Once you’ve come up with the minimum amount of money you need to get by each month, you’ll decide how many months of savings you need. For instance, if you have an inconsistent monthly income, you may want to save for more than six months.
But don’t throw in the towel if saving a six-month emergency fund doesn’t feel doable. Something is better than nothing, so start by saving a $1,000 emergency fund. Once you reach that goal, you can continue to build on your savings over time.
If you have any kind of debt, your financial plan should outline how you’ll tackle it. But not all debt is equal -- some debt can help you increase your net worth or improve your life in some way. For instance, investing in education or real estate are examples of good debt.
Debt is usually considered bad when it doesn’t go up in value or improve your life somehow. For instance, auto loans are typically considered bad debt because cars are depreciating assets.
High-interest credit cards can also be problematic because it weighs heavily on your credit score. And if you regularly pay interest charges, that’s money that could be going toward other expenses.
Start by coming up with a plan to pay any high-interest credit card debt first. From there, you can begin to tackle things like auto loans, student loans, and eventually, your mortgage.
If you feel intimidated at the thought of investing your money, don’t be. Investing is not just for wealthy people, and you don’t have to wait until you have a family to get started.
In fact, getting in the habit of investing when you’re young and single puts you at a considerable advantage. Starting early in life allows you to take advantage of compound interest, which creates a snowball effect as your savings begins to grow.
Plus, when you have time on your side, you’ll be more resilient to market changes which allow you to take more calculated risks. Here are the different investment strategies you can put in place:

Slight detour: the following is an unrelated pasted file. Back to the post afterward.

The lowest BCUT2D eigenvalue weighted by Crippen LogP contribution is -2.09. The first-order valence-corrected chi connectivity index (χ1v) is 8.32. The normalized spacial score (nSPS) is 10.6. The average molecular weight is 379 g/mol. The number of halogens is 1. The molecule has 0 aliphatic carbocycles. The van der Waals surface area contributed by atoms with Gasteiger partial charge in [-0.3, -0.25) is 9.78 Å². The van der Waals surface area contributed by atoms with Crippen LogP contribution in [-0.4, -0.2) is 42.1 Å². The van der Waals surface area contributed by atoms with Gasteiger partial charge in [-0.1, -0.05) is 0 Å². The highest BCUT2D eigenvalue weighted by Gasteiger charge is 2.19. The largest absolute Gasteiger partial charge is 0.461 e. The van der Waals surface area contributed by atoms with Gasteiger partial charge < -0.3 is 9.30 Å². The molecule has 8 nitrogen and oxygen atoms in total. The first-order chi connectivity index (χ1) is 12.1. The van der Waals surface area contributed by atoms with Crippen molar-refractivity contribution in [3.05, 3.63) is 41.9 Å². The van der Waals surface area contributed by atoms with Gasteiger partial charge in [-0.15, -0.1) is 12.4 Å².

Employer-sponsored retirement plans: The easiest way to get started is by putting money into an employer-sponsored 401(k) or 403(b) plan. The IRS allows you to contribute up to $19,500 annually.
Traditional or Roth IRA: If you open a traditional or Roth IRA, you can contribute up to $6,000 per year. A Roth IRA funds the account with after-tax money, so you won’t have to pay taxes on any future withdrawals.
529 college savings plan: If you have kids, you may want to consider opening a 529 college savings plan. This tax-advantaged investment account lets you save for future education expenses, like college.
Insurance coverage is an often overlooked part of financial planning. Your emergency fund will only get you so far, and adequate insurance coverage is the best way to ensure you’re protected.
Here are the main types of insurance you should look for:
Health insurance: Everyday medical expenses like annual doctor visits and prescriptions can be costly without health insurance. But one hospital bill could end up costing tens of thousands of dollars. If your employer doesn’t offer health insurance, you can apply on the Health Insurance Marketplace.
Life insurance: If you’re married and have kids, you probably need to buy life insurance. Life insurance will ensure your family is taken care of if you unexpectedly die.
Disability insurance (or disability income insurance as we like to call it): One in four people will have to stop working before they retire due to health complications. That’s why purchasing disability income insurance is so critical. And plans through Asteya are incredibly affordable, starting as low as $6 per month.
Once you’ve come up with your financial plan, it’s essential to review it every year. Your life will continue to change and evolve, so your financial plan should do the same.
When you review the plan, take some time to evaluate your progress and celebrate your wins. If you’re falling short in certain areas, this will give you a chance to re-evaluate the plan and make changes.
And you should always review the plan after a significant life change, like a job change, inheritance, or significant change in income.
A financial advisor can be an excellent resource, but not everyone needs to work with one. But everyone needs a financial plan, and you can come up with one on your own. The important thing is to get started, and you can always hire an advisor down the road when your financial situation is more complex.